Each time we see an incident like a soldier in good mental health becoming homicidal or suicidal or an innocent insider becoming malicious we wonder why we didn’t see it coming. When we look through the evidence after the fact, we often find a trail – sometimes even an “obvious” one. The question is can we pick up the trail before the fact giving us time to intervene and prevent an incident? Why is that so hard? Because we generally need to look through an enormous amount of data and don’t know where to look or what to look for. In particular, we generally don’t have a good understanding of normal versus anomalous behaviors and how these manifest themselves in the data.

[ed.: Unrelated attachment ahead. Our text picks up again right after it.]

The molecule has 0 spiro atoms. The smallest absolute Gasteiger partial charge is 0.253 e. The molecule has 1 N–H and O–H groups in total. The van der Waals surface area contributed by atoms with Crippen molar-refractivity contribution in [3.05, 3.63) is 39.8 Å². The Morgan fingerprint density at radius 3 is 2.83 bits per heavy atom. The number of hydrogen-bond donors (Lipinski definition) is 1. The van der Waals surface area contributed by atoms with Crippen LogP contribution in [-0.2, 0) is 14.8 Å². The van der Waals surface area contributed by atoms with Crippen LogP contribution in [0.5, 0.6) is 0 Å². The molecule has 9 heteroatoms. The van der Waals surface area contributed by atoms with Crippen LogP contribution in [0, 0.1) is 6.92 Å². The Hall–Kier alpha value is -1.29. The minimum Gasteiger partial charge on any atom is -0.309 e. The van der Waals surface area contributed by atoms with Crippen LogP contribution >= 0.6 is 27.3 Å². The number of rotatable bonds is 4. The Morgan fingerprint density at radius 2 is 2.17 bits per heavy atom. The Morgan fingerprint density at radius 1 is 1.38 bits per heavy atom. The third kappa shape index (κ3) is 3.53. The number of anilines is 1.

The general goal of the ADAMS program is to create, adapt and apply technology to the problem of anomaly characterization and detection in massive data sets. The importance of anomaly detection is due to the fact that anomalies in data translate to significant, and often critical, actionable information in a wide variety of application domains.
While technology developed for ADAMS will have applicability in many domains, we will use the problem of insider threat detection as a focal point in order to make sure that the work is well grounded. We define insider threat as malevolent (or possibly inadvertent) actions by an already trusted person in a secure environment with access to sensitive information and information systems and sources. The focus is on malevolent insiders that started out as “good guys.” The specific goal of ADAMS is to detect anomalous behaviors before or shortly after they turn. Operators in the counterintelligence community are the target end-users for ADAMS insider threat detection technology.
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